Good ole small game season continues through Feb. 28; that’s rabbit, quail, grouse, Wilson snipe, crow, and squirrel. Varmint hunting is great this time of year, especially for furbearers like coyotes, which have become a major concern for Tennessee deer hunters and stockmen large and small.
The wily coyote is a real challenge to hunt. Mainly a dusk and dawn endeavor, many hunters will use a long-range varmint rifle for shots of 200 yards or better. On the other extreme, some will use shotguns with buckshot at close range and running shots. As a bonus coyote pelts bring good money at fur auctions. In this area the pelts are prime from late November until mid-February.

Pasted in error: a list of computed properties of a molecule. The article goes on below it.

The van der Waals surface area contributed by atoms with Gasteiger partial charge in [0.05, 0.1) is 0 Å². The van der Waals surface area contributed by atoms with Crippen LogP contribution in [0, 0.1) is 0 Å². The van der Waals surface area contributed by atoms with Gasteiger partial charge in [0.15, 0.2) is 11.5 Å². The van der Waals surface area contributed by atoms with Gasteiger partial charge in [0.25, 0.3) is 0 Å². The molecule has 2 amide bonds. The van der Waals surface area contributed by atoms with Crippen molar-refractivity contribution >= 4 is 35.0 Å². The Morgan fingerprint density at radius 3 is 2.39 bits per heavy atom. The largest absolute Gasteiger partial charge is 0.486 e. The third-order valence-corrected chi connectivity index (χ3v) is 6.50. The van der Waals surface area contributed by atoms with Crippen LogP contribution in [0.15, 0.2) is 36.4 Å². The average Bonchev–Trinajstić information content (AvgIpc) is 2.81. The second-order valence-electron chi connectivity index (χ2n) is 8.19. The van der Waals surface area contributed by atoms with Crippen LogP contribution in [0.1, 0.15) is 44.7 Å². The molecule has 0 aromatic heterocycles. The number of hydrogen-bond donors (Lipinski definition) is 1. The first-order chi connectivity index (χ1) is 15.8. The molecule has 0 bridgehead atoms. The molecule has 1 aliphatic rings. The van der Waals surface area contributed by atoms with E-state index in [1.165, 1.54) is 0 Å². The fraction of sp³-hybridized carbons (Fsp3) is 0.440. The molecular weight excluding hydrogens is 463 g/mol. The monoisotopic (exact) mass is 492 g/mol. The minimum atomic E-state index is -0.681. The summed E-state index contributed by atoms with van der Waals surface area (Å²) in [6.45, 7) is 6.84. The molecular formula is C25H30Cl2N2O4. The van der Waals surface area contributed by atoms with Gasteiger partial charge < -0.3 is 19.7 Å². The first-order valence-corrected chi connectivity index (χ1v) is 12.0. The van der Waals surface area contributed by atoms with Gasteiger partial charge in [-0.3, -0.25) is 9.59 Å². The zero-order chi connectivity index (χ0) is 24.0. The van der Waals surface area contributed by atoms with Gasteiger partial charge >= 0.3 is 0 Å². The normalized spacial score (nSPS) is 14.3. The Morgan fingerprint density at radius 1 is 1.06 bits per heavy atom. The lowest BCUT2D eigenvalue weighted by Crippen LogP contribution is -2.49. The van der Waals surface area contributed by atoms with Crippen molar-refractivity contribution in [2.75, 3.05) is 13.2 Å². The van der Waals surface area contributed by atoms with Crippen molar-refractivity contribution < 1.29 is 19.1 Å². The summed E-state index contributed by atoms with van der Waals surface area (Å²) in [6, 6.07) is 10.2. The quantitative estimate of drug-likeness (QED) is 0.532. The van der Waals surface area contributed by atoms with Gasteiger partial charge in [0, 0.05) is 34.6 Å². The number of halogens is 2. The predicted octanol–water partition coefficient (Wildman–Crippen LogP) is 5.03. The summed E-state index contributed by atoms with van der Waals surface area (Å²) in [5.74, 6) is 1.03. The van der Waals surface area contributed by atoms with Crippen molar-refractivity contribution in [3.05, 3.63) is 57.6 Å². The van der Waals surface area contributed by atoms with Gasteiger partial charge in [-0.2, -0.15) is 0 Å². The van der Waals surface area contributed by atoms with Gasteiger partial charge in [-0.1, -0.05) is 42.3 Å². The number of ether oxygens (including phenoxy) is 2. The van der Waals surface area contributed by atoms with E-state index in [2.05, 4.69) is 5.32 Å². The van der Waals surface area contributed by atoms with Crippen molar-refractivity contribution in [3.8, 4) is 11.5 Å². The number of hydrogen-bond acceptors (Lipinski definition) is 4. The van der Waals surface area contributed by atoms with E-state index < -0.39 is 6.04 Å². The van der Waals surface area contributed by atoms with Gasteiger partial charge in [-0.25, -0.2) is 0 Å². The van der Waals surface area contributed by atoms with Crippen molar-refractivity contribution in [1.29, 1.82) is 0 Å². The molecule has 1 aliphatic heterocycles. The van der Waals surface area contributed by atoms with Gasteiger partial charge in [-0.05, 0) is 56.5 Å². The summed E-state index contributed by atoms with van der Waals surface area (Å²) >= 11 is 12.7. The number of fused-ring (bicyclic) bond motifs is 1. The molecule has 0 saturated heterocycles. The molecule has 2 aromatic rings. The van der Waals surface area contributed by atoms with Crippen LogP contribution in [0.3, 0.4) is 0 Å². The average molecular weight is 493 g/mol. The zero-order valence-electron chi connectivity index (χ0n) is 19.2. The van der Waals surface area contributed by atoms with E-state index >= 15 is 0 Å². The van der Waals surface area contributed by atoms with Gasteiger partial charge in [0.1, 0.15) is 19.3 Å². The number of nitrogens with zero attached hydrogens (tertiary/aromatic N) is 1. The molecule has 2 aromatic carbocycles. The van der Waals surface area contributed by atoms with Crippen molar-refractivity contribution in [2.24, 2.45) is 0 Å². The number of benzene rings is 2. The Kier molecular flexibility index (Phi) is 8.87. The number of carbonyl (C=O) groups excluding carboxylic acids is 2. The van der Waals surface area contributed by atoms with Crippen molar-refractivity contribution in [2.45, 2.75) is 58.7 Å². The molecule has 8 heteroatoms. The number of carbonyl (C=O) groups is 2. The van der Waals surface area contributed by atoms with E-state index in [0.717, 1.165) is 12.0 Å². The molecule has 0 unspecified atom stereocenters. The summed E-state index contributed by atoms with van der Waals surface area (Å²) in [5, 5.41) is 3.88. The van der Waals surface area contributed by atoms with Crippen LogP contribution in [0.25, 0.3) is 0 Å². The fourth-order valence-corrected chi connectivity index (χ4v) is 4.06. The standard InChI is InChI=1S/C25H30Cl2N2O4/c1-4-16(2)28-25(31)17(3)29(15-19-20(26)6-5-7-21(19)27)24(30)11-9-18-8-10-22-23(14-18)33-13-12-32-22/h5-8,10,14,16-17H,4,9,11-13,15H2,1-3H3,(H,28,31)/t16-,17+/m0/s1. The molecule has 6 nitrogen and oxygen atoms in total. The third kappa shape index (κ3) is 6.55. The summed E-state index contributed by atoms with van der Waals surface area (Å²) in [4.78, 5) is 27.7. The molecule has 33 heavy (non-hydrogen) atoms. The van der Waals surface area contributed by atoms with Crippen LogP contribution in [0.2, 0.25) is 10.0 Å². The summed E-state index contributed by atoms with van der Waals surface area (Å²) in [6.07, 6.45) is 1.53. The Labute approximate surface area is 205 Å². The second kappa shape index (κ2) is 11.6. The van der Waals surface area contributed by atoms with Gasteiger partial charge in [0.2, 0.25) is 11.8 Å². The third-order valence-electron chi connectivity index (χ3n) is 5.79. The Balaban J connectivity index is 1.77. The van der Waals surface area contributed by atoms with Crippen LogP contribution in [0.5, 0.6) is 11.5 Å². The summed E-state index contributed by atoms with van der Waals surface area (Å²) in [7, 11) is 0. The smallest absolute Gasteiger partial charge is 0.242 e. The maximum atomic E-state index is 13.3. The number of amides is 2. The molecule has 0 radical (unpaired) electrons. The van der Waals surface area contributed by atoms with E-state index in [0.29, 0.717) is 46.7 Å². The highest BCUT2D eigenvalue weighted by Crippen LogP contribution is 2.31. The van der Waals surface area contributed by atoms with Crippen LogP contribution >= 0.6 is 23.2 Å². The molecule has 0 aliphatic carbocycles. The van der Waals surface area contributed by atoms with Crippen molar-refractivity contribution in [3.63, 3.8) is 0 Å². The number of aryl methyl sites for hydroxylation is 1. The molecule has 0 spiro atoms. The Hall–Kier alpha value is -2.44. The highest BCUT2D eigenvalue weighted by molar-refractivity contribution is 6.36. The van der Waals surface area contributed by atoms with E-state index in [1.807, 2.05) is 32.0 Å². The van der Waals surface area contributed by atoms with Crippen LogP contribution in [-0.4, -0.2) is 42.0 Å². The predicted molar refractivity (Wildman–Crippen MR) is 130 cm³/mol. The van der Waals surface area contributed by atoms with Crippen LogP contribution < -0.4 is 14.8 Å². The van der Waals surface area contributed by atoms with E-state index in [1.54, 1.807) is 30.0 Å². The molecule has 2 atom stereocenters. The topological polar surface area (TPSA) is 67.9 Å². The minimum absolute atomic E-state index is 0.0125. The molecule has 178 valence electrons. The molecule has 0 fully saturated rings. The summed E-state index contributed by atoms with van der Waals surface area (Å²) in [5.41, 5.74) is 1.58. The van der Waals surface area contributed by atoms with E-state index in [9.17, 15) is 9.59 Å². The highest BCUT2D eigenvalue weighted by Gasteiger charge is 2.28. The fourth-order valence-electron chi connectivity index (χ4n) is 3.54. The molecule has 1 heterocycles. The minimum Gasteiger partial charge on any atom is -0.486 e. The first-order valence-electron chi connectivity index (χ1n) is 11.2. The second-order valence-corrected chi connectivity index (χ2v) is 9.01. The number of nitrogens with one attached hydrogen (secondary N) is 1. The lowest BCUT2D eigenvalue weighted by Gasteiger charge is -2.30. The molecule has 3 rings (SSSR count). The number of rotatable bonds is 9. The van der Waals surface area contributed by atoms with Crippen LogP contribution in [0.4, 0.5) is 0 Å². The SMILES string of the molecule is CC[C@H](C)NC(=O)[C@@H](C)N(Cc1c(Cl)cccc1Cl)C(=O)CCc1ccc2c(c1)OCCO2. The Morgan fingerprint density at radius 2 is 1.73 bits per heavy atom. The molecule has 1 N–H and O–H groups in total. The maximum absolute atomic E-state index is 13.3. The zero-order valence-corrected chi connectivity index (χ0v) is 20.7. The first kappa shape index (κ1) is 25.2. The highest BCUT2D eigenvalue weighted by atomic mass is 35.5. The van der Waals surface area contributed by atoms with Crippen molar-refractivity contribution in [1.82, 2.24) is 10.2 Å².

For some good information on varmint hunting, check out www.thepredatorpage.com, a site dedicated to coyote and hog hunting. It is part of www.TheHuntingPage.com , which has many good outdoor writers and an open platform allowing for guest bloggers and industry contributors.
A good choice for a good varmint gun is the modern sporting rifle, called MSR and often called an AR-15, AR, M-4, or military rifle (and incorrectly called an assault rifle, which is fully automatic). It is usually chambered for the 5.56x45mm (U.S. military ammo) and also shoots the .223 Remington (civilian version). Both cartridges are accurate beyond 300 yards, if the shooter measures up.
Both styles of coyote hunting are aided by game calling, often imitating a wounded rabbit squeal. Electronic calls are legal in Tennessee for coyotes (but not for fox, turkey and waterfowl); mouth calls work well, are more versatile, and are not hard to master.